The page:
Jeffrey Johnson is a legal writer with a focus on personal injury. He has worked on personal injury and sovereign immunity litigation in addition to experience in family, estate, and criminal law. He earned a J.D. from the University of Baltimore and has worked in legal offices and non-profits in Maryland, Texas, and North Carolina. He has also earned an MFA in screenwriting from Chapman Univer...

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UPDATED: Jan 13, 2021

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First adopted in Louisiana in 1997 as an effort to control divorce rates and protect children, covenant marriages are a type of marriage presented as an option to a couple before they wed that makes it more difficult to end than a traditional marriage, which in theory would reduce the rate of divorce.

What is a covenant marriage?

A covenant marriage is simply a formal or solemn agreement stating the intention of lifelong commitment and responsibilities of marriage. The term is often used in a religious context, but not always. When a couple enters into a covenant marriage, it simply means that the couple has promised to give certain things a try in order to attempt to save the marriage during marital difficulties before officially going through with a divorce, should something go wrong in the future. Essentially:

  • The “covenant” being agreed upon says that the married couple will go through certain processes specified in the agreement in the event one of them desires a divorce.
  • A covenant marriage agreement requires the couple to undergo premarital counseling sessions before filing a marriage license application and later, if problems develop, they are required to attend marital counseling in order to try to solve conflicts with the help of a professional marriage counselor before they can file for divorce.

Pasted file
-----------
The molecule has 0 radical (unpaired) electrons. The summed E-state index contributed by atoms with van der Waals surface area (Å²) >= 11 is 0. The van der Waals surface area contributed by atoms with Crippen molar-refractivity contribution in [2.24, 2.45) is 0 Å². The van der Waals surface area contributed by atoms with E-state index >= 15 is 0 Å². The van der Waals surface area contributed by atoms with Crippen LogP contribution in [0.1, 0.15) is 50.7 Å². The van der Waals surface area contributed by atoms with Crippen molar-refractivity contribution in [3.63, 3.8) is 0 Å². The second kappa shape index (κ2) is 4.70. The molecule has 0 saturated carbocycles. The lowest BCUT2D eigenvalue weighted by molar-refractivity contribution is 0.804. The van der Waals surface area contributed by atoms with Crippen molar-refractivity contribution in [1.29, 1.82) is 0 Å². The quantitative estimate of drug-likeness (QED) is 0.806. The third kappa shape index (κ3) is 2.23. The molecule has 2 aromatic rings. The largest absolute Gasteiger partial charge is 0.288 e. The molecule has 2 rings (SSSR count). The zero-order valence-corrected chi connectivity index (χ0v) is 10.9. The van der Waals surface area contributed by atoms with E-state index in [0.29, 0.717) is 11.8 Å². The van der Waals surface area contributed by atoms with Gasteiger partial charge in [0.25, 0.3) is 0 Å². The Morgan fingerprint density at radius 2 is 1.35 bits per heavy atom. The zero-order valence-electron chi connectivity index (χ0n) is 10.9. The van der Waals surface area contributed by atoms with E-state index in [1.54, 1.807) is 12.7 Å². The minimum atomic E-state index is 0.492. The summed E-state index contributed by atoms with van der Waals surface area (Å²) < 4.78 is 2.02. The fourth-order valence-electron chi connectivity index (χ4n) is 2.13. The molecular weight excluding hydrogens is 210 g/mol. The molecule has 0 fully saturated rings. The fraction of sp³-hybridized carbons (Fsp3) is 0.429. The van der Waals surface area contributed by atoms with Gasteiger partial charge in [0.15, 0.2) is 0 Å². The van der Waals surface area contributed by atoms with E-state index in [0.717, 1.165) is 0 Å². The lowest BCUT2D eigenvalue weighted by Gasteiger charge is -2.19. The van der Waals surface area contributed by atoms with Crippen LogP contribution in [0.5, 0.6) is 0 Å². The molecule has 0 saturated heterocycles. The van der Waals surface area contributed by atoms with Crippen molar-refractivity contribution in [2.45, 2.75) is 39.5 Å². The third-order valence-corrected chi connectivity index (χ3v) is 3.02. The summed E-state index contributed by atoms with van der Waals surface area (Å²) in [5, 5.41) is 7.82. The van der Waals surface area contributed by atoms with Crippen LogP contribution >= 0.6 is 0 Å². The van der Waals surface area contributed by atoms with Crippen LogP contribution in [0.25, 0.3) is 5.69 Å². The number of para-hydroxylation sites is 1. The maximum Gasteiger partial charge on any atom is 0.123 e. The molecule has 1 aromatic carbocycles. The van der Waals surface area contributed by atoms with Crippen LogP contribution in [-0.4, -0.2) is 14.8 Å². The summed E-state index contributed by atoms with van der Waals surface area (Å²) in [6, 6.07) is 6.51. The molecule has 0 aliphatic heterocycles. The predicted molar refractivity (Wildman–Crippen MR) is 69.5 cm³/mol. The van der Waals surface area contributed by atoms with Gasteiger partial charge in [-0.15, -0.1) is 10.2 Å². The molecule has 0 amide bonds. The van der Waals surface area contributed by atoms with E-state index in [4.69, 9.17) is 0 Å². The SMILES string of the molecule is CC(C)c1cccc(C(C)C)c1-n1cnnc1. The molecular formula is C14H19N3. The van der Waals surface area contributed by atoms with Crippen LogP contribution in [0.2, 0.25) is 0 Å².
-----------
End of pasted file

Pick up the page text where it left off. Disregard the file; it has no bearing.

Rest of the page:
Unlike traditional marriage, no-fault divorces are not permitted when people enter into a covenant marriage. However, a couple legally married via a covenant marriage can divorce after a two-year period of legal separation or for limited legal reasons, such as if one party is guilty of certain behaviors including:

  • Adultery
  • Domestic violence (e.g., physical or sexual abuse of the other spouse or a child)
  • Abandoning the home
  • Being convicted of a felony crime

These grounds for divorce are basically “deal-breaker” situations and the spouse who was on the other end of the abusive treatment or actions will not be required to make a reasonable effort to meet any agreements of the covenant before seeking and typically being granted a dissolution of marriage.

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How do you convert to a covenant marriage?

It is possible for couples that are already married to convert their marriage to a covenant marriage. Doing so is a matter of filing legal paperwork and typically undergoing marital counseling at the time of the conversion. Several other states have considered or proposed covenant marriages as an option to the more traditional, easy-to-get-out-of contracts, but no covenant marriage legislation has passed in other states.

What are the benefits of a covenant marriage?

A covenant marriage can benefit the pair, not only by giving them a chance to avoid divorce but also by limiting legal battles should a divorce take place. The covenant does have a requirement that certain efforts to be made in the event a divorce is desired, but once those requirements are met, the legal path to divorce is typically smooth, since the covenant is a form of legal proof that a good faith effort was made before choosing to divorce.

How can you get legal help?

To get help understanding covenant marriages or for more information about your marriage and divorce rights, it is in your best interests to speak with a lawyer in your local area.